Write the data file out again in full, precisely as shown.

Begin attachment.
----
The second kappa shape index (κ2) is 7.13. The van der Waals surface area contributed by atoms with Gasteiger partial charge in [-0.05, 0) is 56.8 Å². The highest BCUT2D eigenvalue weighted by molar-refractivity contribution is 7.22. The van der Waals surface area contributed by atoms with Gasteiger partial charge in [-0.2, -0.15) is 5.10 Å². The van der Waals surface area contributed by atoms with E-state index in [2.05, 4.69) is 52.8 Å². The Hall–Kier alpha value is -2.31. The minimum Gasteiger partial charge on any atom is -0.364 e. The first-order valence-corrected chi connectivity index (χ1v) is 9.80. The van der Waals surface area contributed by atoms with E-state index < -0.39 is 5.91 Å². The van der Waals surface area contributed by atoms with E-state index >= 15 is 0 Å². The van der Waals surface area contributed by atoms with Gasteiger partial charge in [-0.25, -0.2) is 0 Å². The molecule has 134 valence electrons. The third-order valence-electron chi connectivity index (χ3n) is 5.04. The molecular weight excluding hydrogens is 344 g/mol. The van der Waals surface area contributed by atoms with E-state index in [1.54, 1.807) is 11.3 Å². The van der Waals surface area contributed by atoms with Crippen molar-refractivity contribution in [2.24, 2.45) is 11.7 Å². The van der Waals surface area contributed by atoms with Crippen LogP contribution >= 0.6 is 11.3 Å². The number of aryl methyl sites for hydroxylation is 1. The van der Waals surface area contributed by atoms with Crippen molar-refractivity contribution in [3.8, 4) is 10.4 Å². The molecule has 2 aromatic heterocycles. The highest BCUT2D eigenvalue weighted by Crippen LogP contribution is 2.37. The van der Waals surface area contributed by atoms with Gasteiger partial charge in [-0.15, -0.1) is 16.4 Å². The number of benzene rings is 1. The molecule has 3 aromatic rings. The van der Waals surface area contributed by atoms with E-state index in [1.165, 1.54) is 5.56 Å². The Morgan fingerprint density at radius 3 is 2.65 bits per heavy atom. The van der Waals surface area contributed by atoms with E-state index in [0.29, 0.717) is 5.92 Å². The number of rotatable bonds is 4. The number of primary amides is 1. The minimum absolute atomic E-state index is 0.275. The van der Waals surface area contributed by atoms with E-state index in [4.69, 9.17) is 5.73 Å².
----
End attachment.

The second kappa shape index (κ2) is 7.13. The van der Waals surface area contributed by atoms with Gasteiger partial charge in [-0.05, 0) is 56.8 Å². The highest BCUT2D eigenvalue weighted by molar-refractivity contribution is 7.22. The van der Waals surface area contributed by atoms with Gasteiger partial charge in [-0.2, -0.15) is 5.10 Å². The van der Waals surface area contributed by atoms with E-state index in [2.05, 4.69) is 52.8 Å². The Hall–Kier alpha value is -2.31. The minimum Gasteiger partial charge on any atom is -0.364 e. The first-order valence-corrected chi connectivity index (χ1v) is 9.80. The van der Waals surface area contributed by atoms with E-state index < -0.39 is 5.91 Å². The van der Waals surface area contributed by atoms with E-state index >= 15 is 0 Å². The van der Waals surface area contributed by atoms with Gasteiger partial charge in [-0.25, -0.2) is 0 Å². The molecule has 134 valence electrons. The third-order valence-electron chi connectivity index (χ3n) is 5.04. The molecular weight excluding hydrogens is 344 g/mol. The van der Waals surface area contributed by atoms with E-state index in [1.54, 1.807) is 11.3 Å². The van der Waals surface area contributed by atoms with Crippen molar-refractivity contribution in [2.24, 2.45) is 11.7 Å². The van der Waals surface area contributed by atoms with Crippen LogP contribution >= 0.6 is 11.3 Å². The number of aryl methyl sites for hydroxylation is 1. The van der Waals surface area contributed by atoms with Crippen molar-refractivity contribution in [3.8, 4) is 10.4 Å². The molecule has 2 aromatic heterocycles. The highest BCUT2D eigenvalue weighted by Crippen LogP contribution is 2.37. The van der Waals surface area contributed by atoms with Gasteiger partial charge in [-0.15, -0.1) is 16.4 Å². The number of benzene rings is 1. The molecule has 3 aromatic rings. The van der Waals surface area contributed by atoms with E-state index in [1.165, 1.54) is 5.56 Å². The Morgan fingerprint density at radius 3 is 2.65 bits per heavy atom. The van der Waals surface area contributed by atoms with E-state index in [0.29, 0.717) is 5.92 Å². The number of rotatable bonds is 4. The number of primary amides is 1. The minimum absolute atomic E-state index is 0.275. The van der Waals surface area contributed by atoms with E-state index in [4.69, 9.17) is 5.73 Å².